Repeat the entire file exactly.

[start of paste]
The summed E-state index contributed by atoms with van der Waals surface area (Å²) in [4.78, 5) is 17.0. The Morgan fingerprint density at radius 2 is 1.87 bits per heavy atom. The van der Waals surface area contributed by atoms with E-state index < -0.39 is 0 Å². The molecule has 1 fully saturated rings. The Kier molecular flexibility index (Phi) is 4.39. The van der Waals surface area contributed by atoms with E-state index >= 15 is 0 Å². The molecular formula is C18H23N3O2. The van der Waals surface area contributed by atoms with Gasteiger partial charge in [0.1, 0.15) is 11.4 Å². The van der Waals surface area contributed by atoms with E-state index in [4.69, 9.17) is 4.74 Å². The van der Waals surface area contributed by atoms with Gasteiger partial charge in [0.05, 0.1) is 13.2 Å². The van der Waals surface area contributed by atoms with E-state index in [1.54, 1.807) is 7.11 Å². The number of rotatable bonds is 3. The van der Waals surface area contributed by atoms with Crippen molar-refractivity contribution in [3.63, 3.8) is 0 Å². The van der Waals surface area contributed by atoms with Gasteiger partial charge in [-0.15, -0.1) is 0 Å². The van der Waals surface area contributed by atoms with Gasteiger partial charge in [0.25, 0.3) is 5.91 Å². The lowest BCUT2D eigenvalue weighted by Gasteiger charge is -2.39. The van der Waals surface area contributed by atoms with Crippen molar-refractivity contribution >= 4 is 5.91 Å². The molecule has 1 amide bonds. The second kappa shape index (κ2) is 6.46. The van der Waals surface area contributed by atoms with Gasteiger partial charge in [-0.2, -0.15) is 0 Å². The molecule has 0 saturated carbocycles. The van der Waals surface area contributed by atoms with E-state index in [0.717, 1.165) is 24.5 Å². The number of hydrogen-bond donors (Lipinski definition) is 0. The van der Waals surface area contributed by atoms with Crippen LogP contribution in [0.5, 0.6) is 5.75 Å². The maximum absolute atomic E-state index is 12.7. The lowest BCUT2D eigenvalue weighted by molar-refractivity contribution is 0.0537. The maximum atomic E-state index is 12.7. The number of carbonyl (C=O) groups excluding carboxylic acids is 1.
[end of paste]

The summed E-state index contributed by atoms with van der Waals surface area (Å²) in [4.78, 5) is 17.0. The Morgan fingerprint density at radius 2 is 1.87 bits per heavy atom. The van der Waals surface area contributed by atoms with E-state index < -0.39 is 0 Å². The molecule has 1 fully saturated rings. The Kier molecular flexibility index (Phi) is 4.39. The van der Waals surface area contributed by atoms with E-state index >= 15 is 0 Å². The molecular formula is C18H23N3O2. The van der Waals surface area contributed by atoms with Gasteiger partial charge in [0.1, 0.15) is 11.4 Å². The van der Waals surface area contributed by atoms with E-state index in [4.69, 9.17) is 4.74 Å². The van der Waals surface area contributed by atoms with Gasteiger partial charge in [0.05, 0.1) is 13.2 Å². The van der Waals surface area contributed by atoms with E-state index in [1.54, 1.807) is 7.11 Å². The number of rotatable bonds is 3. The van der Waals surface area contributed by atoms with Crippen molar-refractivity contribution in [3.63, 3.8) is 0 Å². The van der Waals surface area contributed by atoms with Gasteiger partial charge in [-0.15, -0.1) is 0 Å². The van der Waals surface area contributed by atoms with Gasteiger partial charge in [0.25, 0.3) is 5.91 Å². The lowest BCUT2D eigenvalue weighted by Gasteiger charge is -2.39. The van der Waals surface area contributed by atoms with Crippen molar-refractivity contribution >= 4 is 5.91 Å². The molecule has 1 amide bonds. The second kappa shape index (κ2) is 6.46. The van der Waals surface area contributed by atoms with Gasteiger partial charge in [-0.2, -0.15) is 0 Å². The molecule has 0 saturated carbocycles. The van der Waals surface area contributed by atoms with E-state index in [0.717, 1.165) is 24.5 Å². The number of hydrogen-bond donors (Lipinski definition) is 0. The van der Waals surface area contributed by atoms with Crippen LogP contribution in [0.5, 0.6) is 5.75 Å². The maximum absolute atomic E-state index is 12.7. The lowest BCUT2D eigenvalue weighted by molar-refractivity contribution is 0.0537. The maximum atomic E-state index is 12.7. The number of carbonyl (C=O) groups excluding carboxylic acids is 1.